Rain doesn’t dampen resolve at rally

Rally organizer Mason Haas (fourth from right) addresses protesters outside the Suffolk County jail in Riverside Saturday morning.

About two dozen people, toting signs that read “Share the burden” and “Protect our children,” rallied near the Suffolk County Jail in Riverside Saturday to protest the county’s policy of housing homeless sex offenders on the East End.

Despite the rain, residents and local officials marched along Route 24 from the Riverhead County Center to the jail, as a few passing drivers honked in support.

“We hope to send a message,” County Legislator Ed Romaine (R-Center Moriches) said before the march, intended to put more pressure on lawmakers to stop the unpopular housing program.

The rally was hosted by Mr. Romaine and Mason Haas, a Riverhead tax assessor and outspoken critic of the program.

Since 2007, the county has been housing almost all homeless sex offenders at a trailer at the jail and on county-owned land in Westhampton. Local officials and residents say it costs the county millions of dollars in taxi fees to shuttle the offenders to and from their shelters and that the program forces the East End to carry the burden of housing all the county’s offenders. Mr. Romaine has argued that New York State needs to revisit its policy of releasing convicted sex offenders who do not have a permanent address.

Jamesport resident Patricia Kelly said she attended the rally because she and her children feel unsafe with sex offenders possibly wandering downtown Riverhead. Their presence also has complicated Riverhead revitalization efforts, she argued.

“It’s not doing us any good,” Ms. Kelly said.

Suffolk County Legislator Jay Schneiderman (I-Montauk), who represents the South Fork and in whose district both trailers are located, reiterated his belief that the burden should not be shouldered by the East End alone.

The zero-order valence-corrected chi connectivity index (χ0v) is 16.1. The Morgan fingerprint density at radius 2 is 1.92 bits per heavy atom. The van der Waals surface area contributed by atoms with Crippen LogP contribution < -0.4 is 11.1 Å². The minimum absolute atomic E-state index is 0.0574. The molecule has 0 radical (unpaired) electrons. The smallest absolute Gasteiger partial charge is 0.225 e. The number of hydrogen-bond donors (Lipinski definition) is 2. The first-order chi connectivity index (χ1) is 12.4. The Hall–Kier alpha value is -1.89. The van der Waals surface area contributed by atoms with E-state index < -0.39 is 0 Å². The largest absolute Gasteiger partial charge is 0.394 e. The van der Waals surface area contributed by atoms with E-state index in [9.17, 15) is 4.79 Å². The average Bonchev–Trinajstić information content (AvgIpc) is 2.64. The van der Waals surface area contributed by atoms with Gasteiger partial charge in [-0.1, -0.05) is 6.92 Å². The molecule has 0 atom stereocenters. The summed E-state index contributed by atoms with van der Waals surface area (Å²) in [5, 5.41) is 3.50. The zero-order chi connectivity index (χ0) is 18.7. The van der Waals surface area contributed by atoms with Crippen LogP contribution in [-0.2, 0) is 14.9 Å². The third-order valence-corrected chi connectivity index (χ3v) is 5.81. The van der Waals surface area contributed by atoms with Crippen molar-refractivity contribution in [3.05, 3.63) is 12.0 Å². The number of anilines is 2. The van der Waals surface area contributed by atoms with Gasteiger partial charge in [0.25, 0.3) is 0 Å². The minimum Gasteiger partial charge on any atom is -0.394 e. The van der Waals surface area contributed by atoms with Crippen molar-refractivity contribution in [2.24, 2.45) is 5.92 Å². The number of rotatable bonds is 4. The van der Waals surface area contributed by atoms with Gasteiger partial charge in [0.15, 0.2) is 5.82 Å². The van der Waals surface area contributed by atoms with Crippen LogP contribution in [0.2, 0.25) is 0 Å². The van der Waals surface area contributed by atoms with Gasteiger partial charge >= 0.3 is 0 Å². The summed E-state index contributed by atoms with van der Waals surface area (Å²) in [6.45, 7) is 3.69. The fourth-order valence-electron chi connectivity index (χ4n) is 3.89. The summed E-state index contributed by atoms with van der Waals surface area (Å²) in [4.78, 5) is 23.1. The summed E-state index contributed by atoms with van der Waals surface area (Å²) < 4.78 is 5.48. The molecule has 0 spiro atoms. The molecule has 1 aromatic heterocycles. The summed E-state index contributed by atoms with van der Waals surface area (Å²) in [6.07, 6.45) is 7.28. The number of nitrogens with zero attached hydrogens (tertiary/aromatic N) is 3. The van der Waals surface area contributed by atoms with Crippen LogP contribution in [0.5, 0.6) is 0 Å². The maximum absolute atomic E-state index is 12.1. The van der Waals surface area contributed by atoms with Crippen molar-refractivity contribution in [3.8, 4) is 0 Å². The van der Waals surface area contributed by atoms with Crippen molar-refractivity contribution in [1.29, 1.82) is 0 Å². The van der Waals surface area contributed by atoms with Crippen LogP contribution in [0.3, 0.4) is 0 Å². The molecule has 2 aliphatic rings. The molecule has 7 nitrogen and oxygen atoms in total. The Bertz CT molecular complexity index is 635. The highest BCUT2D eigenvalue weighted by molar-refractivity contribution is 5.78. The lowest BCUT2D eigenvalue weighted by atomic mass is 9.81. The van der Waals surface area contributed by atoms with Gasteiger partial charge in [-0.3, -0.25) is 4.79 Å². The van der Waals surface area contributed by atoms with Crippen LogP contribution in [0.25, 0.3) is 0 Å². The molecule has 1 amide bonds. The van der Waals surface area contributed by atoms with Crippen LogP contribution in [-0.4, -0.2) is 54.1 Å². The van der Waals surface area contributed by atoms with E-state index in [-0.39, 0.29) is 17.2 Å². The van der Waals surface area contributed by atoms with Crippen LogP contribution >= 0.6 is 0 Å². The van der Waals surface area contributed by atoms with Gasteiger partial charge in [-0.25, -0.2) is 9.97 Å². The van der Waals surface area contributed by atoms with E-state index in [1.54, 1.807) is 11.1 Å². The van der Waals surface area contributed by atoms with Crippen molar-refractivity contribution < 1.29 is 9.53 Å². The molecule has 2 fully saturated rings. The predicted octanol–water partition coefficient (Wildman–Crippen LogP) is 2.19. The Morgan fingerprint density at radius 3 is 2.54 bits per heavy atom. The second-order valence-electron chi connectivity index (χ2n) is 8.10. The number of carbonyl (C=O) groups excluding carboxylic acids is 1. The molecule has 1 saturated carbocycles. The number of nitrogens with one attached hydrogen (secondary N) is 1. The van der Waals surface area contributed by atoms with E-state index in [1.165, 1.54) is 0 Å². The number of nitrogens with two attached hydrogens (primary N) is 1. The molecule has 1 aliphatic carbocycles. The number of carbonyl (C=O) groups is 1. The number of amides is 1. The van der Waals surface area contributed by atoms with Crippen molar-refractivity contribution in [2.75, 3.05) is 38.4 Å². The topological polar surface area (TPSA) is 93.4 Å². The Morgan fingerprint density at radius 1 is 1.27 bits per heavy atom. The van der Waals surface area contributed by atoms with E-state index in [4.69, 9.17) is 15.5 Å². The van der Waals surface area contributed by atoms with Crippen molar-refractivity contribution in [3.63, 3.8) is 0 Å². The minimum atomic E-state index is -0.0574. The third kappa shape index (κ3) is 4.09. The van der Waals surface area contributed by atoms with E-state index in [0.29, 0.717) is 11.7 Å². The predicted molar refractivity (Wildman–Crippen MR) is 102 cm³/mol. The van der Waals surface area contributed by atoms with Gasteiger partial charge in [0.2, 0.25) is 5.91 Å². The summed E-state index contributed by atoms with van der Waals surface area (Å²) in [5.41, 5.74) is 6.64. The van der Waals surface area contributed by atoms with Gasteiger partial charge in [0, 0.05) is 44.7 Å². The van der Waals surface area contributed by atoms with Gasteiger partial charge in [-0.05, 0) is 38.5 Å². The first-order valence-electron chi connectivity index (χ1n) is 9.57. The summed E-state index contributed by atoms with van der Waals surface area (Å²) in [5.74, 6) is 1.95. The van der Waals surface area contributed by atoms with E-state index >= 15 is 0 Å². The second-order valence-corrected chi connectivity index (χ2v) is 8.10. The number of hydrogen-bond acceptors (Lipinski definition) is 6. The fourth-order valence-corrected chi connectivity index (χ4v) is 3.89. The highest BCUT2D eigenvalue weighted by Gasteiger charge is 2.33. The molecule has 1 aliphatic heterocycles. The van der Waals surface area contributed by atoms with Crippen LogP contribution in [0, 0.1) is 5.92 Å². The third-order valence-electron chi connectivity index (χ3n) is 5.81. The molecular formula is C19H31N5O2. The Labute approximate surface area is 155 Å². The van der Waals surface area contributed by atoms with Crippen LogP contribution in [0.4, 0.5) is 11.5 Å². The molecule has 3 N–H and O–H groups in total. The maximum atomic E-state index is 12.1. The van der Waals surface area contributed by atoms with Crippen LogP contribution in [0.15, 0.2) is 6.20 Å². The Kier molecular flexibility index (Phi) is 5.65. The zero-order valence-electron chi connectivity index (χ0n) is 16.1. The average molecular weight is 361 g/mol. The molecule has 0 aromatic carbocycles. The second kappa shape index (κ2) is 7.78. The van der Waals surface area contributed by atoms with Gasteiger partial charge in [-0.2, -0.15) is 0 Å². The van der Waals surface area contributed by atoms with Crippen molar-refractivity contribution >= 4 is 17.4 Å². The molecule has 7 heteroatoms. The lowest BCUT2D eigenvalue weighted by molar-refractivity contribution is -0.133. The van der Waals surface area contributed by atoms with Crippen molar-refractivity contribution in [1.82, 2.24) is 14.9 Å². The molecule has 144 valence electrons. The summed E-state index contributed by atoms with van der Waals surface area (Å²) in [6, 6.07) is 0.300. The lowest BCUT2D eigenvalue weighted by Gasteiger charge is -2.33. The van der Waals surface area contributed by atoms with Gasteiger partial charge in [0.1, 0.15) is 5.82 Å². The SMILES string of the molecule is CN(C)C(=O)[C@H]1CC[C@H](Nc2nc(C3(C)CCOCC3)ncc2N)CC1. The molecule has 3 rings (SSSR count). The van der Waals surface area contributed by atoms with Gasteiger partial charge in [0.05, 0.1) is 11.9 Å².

“Sex offenders are being taxied to your home,” Mr. Schneiderman said at the rally, adding that the cost of transporting the offenders was estimated to reach $2 million this year. “It’s the most wrongheaded policy I could imagine.”

During the rally, Mr. Haas agreed, at the request of Riverhead Town Supervisor Sean Walter, to spearhead an effort to build a playground at the George Schmelzer Riverfront Park on West Main Street, about a quarter-mile from the jail.

Mr. Walter said building a playground near the site would prevent the county from placing any more sex offenders in the trailer near the jail. Riverhead and Southampton towns sued the county last year, claiming it was violating the law by placing the homeless sex offenders too close to the town-owned park and Riverhead Free Library.

Earlier this year, Suffolk County Executive Steve Levy said the county would do away with the trailers in favor of a system that would provide offenders with daily $90 vouchers to be used for food and lodging in motels and boarding houses.

The Legislature has since stalled a measure to increase petty cash funding for the Department of Social Services, which would permit full implementation of that program fully implemented and removal of the trailers.

West end legislators Steve Stern and Lou D’Amara, both Democrats from Huntington Town, have introduced a bill in the Legislature that would make the trailers, which do not have showers or cooking facilities, permanent.

Presiding Officer Bill Lindsay (D-Holbrook) recently called on the county to scrap both plans in favor of spreading the offender population across the county, with no more than three Level 2 and 3 sex offenders, deemed the most likely to re-offend, living in the same place.

[email protected]

Looking to comment on this article? Send us a letter to the editor instead.